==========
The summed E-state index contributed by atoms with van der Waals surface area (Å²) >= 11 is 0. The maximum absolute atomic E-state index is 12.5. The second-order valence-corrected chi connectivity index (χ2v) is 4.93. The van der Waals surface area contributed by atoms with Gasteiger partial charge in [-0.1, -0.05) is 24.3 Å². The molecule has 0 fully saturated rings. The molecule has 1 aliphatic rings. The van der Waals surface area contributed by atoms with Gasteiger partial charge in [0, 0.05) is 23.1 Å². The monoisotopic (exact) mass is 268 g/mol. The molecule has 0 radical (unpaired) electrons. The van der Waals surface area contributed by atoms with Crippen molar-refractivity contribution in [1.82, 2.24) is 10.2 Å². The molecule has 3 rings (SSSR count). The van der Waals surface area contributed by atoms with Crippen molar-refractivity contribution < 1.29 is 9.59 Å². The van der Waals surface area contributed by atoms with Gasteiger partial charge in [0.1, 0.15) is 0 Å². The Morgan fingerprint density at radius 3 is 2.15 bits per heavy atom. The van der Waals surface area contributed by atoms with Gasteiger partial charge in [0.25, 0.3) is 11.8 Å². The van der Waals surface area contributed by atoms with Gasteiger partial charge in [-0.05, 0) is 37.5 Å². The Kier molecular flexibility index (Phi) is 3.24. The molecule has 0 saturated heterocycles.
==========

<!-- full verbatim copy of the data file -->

The summed E-state index contributed by atoms with van der Waals surface area (Å²) >= 11 is 0. The maximum absolute atomic E-state index is 12.5. The second-order valence-corrected chi connectivity index (χ2v) is 4.93. The van der Waals surface area contributed by atoms with Gasteiger partial charge in [-0.1, -0.05) is 24.3 Å². The molecule has 0 fully saturated rings. The molecule has 1 aliphatic rings. The van der Waals surface area contributed by atoms with Gasteiger partial charge in [0, 0.05) is 23.1 Å². The monoisotopic (exact) mass is 268 g/mol. The molecule has 0 radical (unpaired) electrons. The van der Waals surface area contributed by atoms with Crippen molar-refractivity contribution in [1.82, 2.24) is 10.2 Å². The molecule has 3 rings (SSSR count). The van der Waals surface area contributed by atoms with Crippen molar-refractivity contribution < 1.29 is 9.59 Å². The van der Waals surface area contributed by atoms with Gasteiger partial charge in [0.1, 0.15) is 0 Å². The Morgan fingerprint density at radius 3 is 2.15 bits per heavy atom. The van der Waals surface area contributed by atoms with Gasteiger partial charge in [0.25, 0.3) is 11.8 Å². The van der Waals surface area contributed by atoms with Gasteiger partial charge in [-0.05, 0) is 37.5 Å². The Kier molecular flexibility index (Phi) is 3.24. The molecule has 0 saturated heterocycles.